Do you have a name for it?
Right now it’s just corn flour.
I’m sure we’ll think of something catchier — this stuff is crazy good. Back to Birmingham: Tell me about the Pizitz Food Hall, where Fero is.
The Pizitz is great — it’s the only one of its kind down there. People are very curious to see what’s going on, because Downtown Birmingham is changing so rapidly. The food hall’s not designed like something you’d find here in New York, it’s a much more simple design, but people really like going there. They have a lot of well-supported places there like a banh mi shop, Choza Taqueria, an Ethiopian place. So we do have good variety.
Your approach to healthy food is really accessible and delicious. What is one health food trend that is spot-on really awesome and one that is total bullshit?
I think the probiotic stuff is important, I notice that makes a big difference in my day to day life. I think green juice is probably the biggest trend that I think is nonsense. Or the juice trend in general, we do sell juices but we don’t necessarily recommend you have a juice cleanse, cause they’re packed with sugar anyway. Everyone is so different when it comes to their health needs, is what I’ve really learned from Indie Fresh. The chef life, as you know, is not particularly healthful…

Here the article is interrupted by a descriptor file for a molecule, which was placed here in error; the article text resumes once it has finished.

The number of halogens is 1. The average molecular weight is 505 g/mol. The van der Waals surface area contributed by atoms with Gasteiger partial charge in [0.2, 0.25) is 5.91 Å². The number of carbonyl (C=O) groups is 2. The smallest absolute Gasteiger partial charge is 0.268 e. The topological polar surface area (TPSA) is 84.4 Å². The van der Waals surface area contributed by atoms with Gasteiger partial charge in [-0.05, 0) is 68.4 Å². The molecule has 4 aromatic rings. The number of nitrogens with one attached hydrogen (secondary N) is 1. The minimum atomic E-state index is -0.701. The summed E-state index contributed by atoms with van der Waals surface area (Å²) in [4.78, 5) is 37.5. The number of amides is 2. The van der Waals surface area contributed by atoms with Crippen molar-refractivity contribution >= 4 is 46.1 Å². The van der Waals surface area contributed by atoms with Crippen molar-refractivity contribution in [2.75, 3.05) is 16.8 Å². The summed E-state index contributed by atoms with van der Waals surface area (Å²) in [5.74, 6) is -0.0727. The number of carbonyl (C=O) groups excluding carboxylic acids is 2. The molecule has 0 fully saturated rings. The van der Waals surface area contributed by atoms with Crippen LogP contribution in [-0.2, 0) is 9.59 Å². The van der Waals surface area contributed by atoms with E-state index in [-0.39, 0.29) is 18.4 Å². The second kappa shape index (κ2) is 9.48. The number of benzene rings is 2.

Or conducive to good digestion.
No, especially cause it’s often liquid after certain hours, but I wanted to change my life, so I was making an effort to do this. One of my business partners is extremely fit, and I was a lot heavier when I started this — 25 pounds heavier than I am now. When you’re trapped around food all day it’s tricky.